Rates rises likely for ILS capital backing loss-hit E&S portfolios


Reinsurance broker Guy Carpenter has said that it expects reinsurance capacity backing catastrophe loss-affected excess & surplus (E&S) line portfolios will see rate rises of as much as 30% at the mid-year renewals, which bodes well for the ILS funds and alternative capital providers that also underwrite E&S portfolios of risk.

There are a number of insurance-linked securities (ILS) funds and strategies that target the excess & surplus (E&S) underwriting market in the United States. As this segment of insurance took heavy losses from the 2017 catastrophes, especially the hurricanes, it is expected that reinsurance capital backing E&S portfolios of risk will secure rate rises at the next renewals.

Reinsurance broker Guy Carpenter explained some of the market dynamics seen last year, “The E&S market remained consistent and disciplined with its pricing and risk selection, with the first half of 2017 being very similar to 2016.”

Then came the third-quarter with hurricanes Harvey, Irma and Maria, causing a significant impact to E&S underwriters.

“It is estimated that the E&S market will have absorbed approximately 15 percent to 20 percent of the insured loss total of these three storms,” Guy Carpenter explained.

Continuing to say, “The aggregation of these losses may have a hardening impact on the US insurance market, mainly on the property side.”

The majority of the U.S. E&S markets property catastrophe reinsurance treaties are due for renewal during the second-quarter of the year, which Guy Carpenter notes will, “give reinsurers time to assess their 2017 losses and determine the levels of rate increase that may be necessary.”

But already there is an acknowledgement that markets will be pushing for significant rate increases, for reinsurance programs backing E&S portfolios.

Guy Carpenter explains, “The general consensus is that companies with significant cat losses will see rate increases in 2018 estimated as high as 20 percent – 30 percent while companies with little to no 2017 catastrophe loss will remain relatively flat, depending on attachment.”

That’s a similar level of rate increase to those seen at property catastrophe retrocession renewals at January 2018, where loss-affected accounts rose by as much as 30%.

If the reinsurance market is hoping for similar levels of rate increase from the renewals of programs backing E&S underwriters, it might be disappointed, as those accounts would typically be expected to increase a little less than retrocession, we would imagine.

By the mid-year renewals the levels of reinsurance capital will have fully recovered and alternative capital or ILS capacity will have grown even more influential, suggesting an even greater moderating effect on rates at 1/6 than were seen at 1/1.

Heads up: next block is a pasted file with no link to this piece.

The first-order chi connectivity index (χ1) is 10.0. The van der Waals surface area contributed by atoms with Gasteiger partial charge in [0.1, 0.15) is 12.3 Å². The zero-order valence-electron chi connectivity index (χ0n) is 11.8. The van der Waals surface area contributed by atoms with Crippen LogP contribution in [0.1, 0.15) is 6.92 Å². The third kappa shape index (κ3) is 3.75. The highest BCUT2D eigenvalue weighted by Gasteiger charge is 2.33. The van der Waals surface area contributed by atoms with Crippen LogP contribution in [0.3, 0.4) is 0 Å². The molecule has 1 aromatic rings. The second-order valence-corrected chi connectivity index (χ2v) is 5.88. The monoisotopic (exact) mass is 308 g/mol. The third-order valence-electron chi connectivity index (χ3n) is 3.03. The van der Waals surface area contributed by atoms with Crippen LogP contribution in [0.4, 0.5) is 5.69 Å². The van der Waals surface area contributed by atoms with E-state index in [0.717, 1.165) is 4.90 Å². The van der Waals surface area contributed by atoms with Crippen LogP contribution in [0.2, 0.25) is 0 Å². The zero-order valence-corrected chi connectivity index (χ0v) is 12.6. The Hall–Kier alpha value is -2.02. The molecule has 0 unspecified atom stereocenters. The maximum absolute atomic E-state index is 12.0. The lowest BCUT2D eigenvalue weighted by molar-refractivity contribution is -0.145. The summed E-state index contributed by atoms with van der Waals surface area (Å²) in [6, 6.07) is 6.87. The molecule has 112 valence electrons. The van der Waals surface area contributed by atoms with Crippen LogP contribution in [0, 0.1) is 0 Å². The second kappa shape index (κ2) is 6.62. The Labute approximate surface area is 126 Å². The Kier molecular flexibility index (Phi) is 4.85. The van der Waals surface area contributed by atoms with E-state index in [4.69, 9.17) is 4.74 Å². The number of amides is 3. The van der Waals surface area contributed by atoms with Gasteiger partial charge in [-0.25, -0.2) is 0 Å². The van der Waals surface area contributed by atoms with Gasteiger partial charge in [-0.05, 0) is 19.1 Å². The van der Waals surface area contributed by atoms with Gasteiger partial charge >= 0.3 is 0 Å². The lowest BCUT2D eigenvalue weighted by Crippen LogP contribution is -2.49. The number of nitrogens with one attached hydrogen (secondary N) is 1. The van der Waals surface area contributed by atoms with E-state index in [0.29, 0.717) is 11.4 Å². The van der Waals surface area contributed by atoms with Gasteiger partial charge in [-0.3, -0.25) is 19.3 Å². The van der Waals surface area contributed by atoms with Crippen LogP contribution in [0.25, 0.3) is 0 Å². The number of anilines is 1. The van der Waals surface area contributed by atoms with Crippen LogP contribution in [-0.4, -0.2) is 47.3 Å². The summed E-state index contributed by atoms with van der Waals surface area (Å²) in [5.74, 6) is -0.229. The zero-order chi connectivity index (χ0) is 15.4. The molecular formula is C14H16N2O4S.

However, with such rate rises forecast the E&S space is likely to become an increasingly attractive target for ILS fund managers and alternative capital, as well as by the traditional reinsurers.

We’ve written before that the E&S space has been becoming an increasingly competitive one, as reinsurance firms and others with the ability to underwrite E&S risks have targeted the sector, to offset lower pricing in other areas of reinsurance.

If E&S sees particularly high rate increases, both in its direct underwriting business and also in the reinsurance of loss-affected portfolios of catastrophe exposed E&S business, the attraction to the segment of the market is likely to rise even further, drawing more companies in to write E&S busines directly, or to try to reinsure a greater proportion of it.

The excess & surplus lines insurance market has also been a target for insurance-linked securities (ILS) fund managers, as a potential area of growth.

Securis Investment Partners teamed up with specialist Lloyd’s insurer Novae Group to launch a special purpose syndicate focused on U.S. E&S property business in 2015. Other ILS fund managers have also been underwriting E&S style property insurance risks more directly in recent months, or backing portfolios of E&S risk, and there is an expectation that this will continue.

If the weight of capital attracted to E&S threatens to dampen rate rises, it’s possible that underwriters of E&S business may find partnering with ILS capital an appealing way to maximise returns from this business.

The underwriters in the E&S market may find they can push rate increases through to their customers that make writing E&S policies backed by a pool of ILS capital, so sharing some of the returns with ILS investors, a very attractive prospect compared to their traditional reinsurance renewal arrangements.

With rate rises of this magnitude hoped for, it’s almost certain that the E&S market will become as congested and competitive as other areas of property catastrophe exposed insurance or reinsurance business, resulting in the same rate moderation we’ve seen at 1/1.

That makes using efficient underwriting capacity and structures, through partnerships with ILS investors and funds to back portfolios of E&S risk, a strategy that could help underwriters better maintain their returns, while helping to keep the E&S product as cost-effective as possible.

So those ILS investors already backing E&S portfolios are likely to see some improvement in returns from that business, while other ILS investors may begin to find this market segment an increasingly attractive proposition.

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